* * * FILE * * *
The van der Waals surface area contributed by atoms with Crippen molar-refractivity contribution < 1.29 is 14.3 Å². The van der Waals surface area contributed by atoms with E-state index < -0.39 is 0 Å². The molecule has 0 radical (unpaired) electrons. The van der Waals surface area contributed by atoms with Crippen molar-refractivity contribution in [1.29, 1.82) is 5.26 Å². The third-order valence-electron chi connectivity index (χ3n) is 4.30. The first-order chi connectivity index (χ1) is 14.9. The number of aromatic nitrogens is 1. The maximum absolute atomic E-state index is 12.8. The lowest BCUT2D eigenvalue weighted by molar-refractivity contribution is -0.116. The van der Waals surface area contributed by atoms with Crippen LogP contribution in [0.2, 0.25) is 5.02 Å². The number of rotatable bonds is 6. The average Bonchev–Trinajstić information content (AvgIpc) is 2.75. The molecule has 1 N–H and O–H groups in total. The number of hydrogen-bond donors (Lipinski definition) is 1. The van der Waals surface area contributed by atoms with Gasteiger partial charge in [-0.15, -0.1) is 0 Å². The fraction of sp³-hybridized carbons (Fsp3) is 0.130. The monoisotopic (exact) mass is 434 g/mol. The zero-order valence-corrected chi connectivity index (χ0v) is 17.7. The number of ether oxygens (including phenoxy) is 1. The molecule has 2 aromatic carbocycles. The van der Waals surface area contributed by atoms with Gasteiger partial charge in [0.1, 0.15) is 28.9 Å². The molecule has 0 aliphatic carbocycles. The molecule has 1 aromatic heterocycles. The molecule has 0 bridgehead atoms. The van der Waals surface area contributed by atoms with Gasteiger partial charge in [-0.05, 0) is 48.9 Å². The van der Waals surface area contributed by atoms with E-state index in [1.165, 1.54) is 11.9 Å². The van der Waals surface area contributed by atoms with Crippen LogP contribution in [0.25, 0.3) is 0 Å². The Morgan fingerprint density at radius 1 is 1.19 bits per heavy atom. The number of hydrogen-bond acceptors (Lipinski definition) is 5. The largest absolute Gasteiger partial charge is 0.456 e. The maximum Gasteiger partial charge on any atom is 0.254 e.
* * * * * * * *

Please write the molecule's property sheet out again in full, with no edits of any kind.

The van der Waals surface area contributed by atoms with Crippen molar-refractivity contribution < 1.29 is 14.3 Å². The van der Waals surface area contributed by atoms with E-state index < -0.39 is 0 Å². The molecule has 0 radical (unpaired) electrons. The van der Waals surface area contributed by atoms with Crippen molar-refractivity contribution in [1.29, 1.82) is 5.26 Å². The third-order valence-electron chi connectivity index (χ3n) is 4.30. The first-order chi connectivity index (χ1) is 14.9. The number of aromatic nitrogens is 1. The maximum absolute atomic E-state index is 12.8. The lowest BCUT2D eigenvalue weighted by molar-refractivity contribution is -0.116. The van der Waals surface area contributed by atoms with Crippen LogP contribution in [0.2, 0.25) is 5.02 Å². The number of rotatable bonds is 6. The average Bonchev–Trinajstić information content (AvgIpc) is 2.75. The molecule has 1 N–H and O–H groups in total. The number of hydrogen-bond donors (Lipinski definition) is 1. The van der Waals surface area contributed by atoms with Gasteiger partial charge in [-0.15, -0.1) is 0 Å². The fraction of sp³-hybridized carbons (Fsp3) is 0.130. The monoisotopic (exact) mass is 434 g/mol. The zero-order valence-corrected chi connectivity index (χ0v) is 17.7. The number of ether oxygens (including phenoxy) is 1. The molecule has 2 aromatic carbocycles. The van der Waals surface area contributed by atoms with Gasteiger partial charge in [0.1, 0.15) is 28.9 Å². The molecule has 0 aliphatic carbocycles. The molecule has 1 aromatic heterocycles. The molecule has 0 bridgehead atoms. The van der Waals surface area contributed by atoms with Gasteiger partial charge in [-0.05, 0) is 48.9 Å². The van der Waals surface area contributed by atoms with E-state index in [1.165, 1.54) is 11.9 Å². The van der Waals surface area contributed by atoms with Crippen LogP contribution in [0.25, 0.3) is 0 Å². The Morgan fingerprint density at radius 1 is 1.19 bits per heavy atom. The number of hydrogen-bond acceptors (Lipinski definition) is 5. The largest absolute Gasteiger partial charge is 0.456 e. The maximum Gasteiger partial charge on any atom is 0.254 e.